In a village on the east coast of Gran Canaria, some hundred kilometers from Africa, lies Swiss decorator Christophe Gollut’s winter retreat. From 1981, he gradually bought three adjacent houses over 18 years, linking them all into one in a kaleidoscope of color, writes Ella Windsor.

 

BY ELLA WINDSOR | CABANA ISSUE 16

 

At the heart of his rambling two story house, a tall courtyard provides cool respite from the sun, its stone walls washed in a pale periwinkle blue. This shade is enhanced by purple jacaranda and lavender in the saddle of a papier-mâché donkey on a skateboard. “That was a gift from a fun fair display - from a carousel.”

The donkey (an ever-present animal in the Canaries) seems to guard the traditional stone water system. This filters water through a hanging plant into a ceramic bowl beneath, to produce “the clearest drinking water ever.” Called apila - also meaning “battery” - the water system, and indeed the courtyard, is crucial to the house. 

The lofty space connects Christophe’s colorful abodes - guest bedrooms in pale pink, berry and papaya, an ample upstairs drawing room in pastel pink with original teal blue woodwork and, at the juncture of two original houses, his distinctive bedroom.

This he painted a vivid Moroccan “Majorelle Garden” or “Jodhpur” blue with original untouched “Celeste Azul An ̃il” Canarian blue woodwork on doors and window frames. The room overlooks a terrace taken over by bougainvillea and wild roaming foliage, before the kitchen (originally a granary) next door.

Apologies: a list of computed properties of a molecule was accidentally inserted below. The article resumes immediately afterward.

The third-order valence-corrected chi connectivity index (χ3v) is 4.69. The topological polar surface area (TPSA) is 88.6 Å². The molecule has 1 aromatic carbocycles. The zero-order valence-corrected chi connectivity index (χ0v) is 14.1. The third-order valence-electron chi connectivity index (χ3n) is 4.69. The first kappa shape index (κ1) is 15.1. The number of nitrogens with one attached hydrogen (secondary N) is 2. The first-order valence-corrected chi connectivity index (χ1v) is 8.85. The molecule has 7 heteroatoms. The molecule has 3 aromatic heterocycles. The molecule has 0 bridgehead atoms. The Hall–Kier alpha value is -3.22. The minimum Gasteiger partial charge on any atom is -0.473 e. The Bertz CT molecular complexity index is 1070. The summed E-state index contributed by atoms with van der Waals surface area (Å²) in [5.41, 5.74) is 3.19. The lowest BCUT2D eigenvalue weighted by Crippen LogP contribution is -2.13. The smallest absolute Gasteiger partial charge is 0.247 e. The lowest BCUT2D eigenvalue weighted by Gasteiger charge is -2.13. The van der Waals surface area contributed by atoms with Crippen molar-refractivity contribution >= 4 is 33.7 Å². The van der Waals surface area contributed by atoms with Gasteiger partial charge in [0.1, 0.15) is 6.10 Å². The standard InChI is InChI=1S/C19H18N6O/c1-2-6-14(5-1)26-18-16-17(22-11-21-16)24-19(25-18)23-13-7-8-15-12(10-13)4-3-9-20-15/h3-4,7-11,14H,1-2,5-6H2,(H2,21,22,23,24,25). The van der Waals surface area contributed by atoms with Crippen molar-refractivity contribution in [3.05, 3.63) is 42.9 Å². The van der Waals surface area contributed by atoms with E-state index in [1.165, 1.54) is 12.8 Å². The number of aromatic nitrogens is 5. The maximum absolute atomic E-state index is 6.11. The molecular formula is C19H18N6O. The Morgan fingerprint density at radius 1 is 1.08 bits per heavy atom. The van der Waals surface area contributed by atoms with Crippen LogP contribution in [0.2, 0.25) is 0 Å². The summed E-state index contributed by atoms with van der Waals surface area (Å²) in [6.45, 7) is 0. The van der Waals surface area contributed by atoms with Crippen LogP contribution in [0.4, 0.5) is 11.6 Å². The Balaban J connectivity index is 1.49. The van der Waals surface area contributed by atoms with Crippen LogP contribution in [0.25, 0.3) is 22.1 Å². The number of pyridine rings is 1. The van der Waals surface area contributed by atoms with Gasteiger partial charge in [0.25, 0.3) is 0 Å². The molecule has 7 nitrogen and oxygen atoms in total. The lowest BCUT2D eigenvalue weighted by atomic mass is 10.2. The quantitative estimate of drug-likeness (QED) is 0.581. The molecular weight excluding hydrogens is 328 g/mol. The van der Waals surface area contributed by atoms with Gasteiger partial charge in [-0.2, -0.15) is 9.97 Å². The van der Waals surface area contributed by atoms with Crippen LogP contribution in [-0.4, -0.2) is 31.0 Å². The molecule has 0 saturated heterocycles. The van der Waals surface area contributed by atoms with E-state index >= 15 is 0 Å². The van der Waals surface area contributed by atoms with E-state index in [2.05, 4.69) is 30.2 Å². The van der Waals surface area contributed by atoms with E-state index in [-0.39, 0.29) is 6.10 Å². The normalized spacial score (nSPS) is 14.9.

Up on the rooftop, the flora runs wild, peeping out from under the decking and forming a miniature forest bordered with cacti. A bench has been consumed by bougainvillea, a view in itself, in addition to the church spire that marks, two streets up, the house of the legendary editor, Min Hogg, Christophe’s best friend.

Min came to photograph Christophe’s house for World of Interiors in 1984. The owner had been reluctant. “She came much too early—I told her ‘I only bought this house two years ago in a village that doesn’t really have water.’ She said, ‘No, I’m coming—and I don’t want that crap that it’s not ready for me. I know it is.’” 

Min then returned and bought her own place in 1987. In time, as well as connecting the three neighboring houses (the third is now his library) Christophe made “quite a lot of changes.” These include joining two upstairs bedrooms to make his “now symmetric drawing room,” installing a terrace, adding a bannister to the stone staircase of the courtyard and a gothic door “from Norfolk” at the top. He also put glass in all the windows and made a bathroom of the sitting room beneath his bedroom, installing a staircase made by a village carpenter. Meanwhile, André Dubreuil painted trompe l’oeil stone slabs on the walls of the courtyard entrance and around its doorways.

Throughout the rooms and corridors are a mix of décor and objets from Christophe’s travels from antiques to toys and curiosities. Here, a grandfather clock and two 1880 family chimneys from Switzerland, there a miniature Egyptian sphinx and a tiny Velazquéz. Indian fabrics line beds and screens, Chinese curtains hang in windows and Persian carpets line the floors. Arabic arches abound while walls are hung with grand oil-painted portraits, sketches of Christophe and pictures of bright turquoise Haitian harbors. An oil painting of a donkey is a charming Canarian reference and a nod to its playful counterpart, smiling on its skateboard in the courtyard.

 

This article first appeared in Cabana Magazine, Issue 16, with words by Ella Windsor and images by Mark Luscombe-Whyte.

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